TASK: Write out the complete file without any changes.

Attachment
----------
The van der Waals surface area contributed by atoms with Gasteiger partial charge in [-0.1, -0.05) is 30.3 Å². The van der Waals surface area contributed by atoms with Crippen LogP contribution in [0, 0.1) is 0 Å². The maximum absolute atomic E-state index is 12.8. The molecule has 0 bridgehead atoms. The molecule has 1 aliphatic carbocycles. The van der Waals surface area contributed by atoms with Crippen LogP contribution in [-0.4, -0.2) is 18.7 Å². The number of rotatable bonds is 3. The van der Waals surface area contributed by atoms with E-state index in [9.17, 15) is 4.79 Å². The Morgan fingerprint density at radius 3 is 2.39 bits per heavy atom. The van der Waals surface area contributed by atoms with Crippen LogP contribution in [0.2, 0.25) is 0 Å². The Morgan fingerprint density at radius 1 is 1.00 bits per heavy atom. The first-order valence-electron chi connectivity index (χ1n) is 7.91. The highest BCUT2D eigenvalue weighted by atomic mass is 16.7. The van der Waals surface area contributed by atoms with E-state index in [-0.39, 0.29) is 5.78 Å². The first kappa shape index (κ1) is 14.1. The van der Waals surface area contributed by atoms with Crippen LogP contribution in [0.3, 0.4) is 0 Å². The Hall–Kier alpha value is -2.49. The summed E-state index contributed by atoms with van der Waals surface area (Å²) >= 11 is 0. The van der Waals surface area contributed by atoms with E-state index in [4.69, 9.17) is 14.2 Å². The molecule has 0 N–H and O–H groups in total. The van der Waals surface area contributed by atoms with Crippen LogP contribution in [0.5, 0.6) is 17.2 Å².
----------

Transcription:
The van der Waals surface area contributed by atoms with Gasteiger partial charge in [-0.1, -0.05) is 30.3 Å². The van der Waals surface area contributed by atoms with Crippen LogP contribution in [0, 0.1) is 0 Å². The maximum absolute atomic E-state index is 12.8. The molecule has 0 bridgehead atoms. The molecule has 1 aliphatic carbocycles. The van der Waals surface area contributed by atoms with Crippen LogP contribution in [-0.4, -0.2) is 18.7 Å². The number of rotatable bonds is 3. The van der Waals surface area contributed by atoms with E-state index in [9.17, 15) is 4.79 Å². The Morgan fingerprint density at radius 3 is 2.39 bits per heavy atom. The van der Waals surface area contributed by atoms with Crippen LogP contribution in [0.2, 0.25) is 0 Å². The Morgan fingerprint density at radius 1 is 1.00 bits per heavy atom. The first-order valence-electron chi connectivity index (χ1n) is 7.91. The highest BCUT2D eigenvalue weighted by atomic mass is 16.7. The van der Waals surface area contributed by atoms with E-state index in [-0.39, 0.29) is 5.78 Å². The first kappa shape index (κ1) is 14.1. The van der Waals surface area contributed by atoms with Crippen LogP contribution in [0.3, 0.4) is 0 Å². The Hall–Kier alpha value is -2.49. The summed E-state index contributed by atoms with van der Waals surface area (Å²) >= 11 is 0. The van der Waals surface area contributed by atoms with E-state index in [4.69, 9.17) is 14.2 Å². The molecule has 0 N–H and O–H groups in total. The van der Waals surface area contributed by atoms with Crippen LogP contribution in [0.5, 0.6) is 17.2 Å².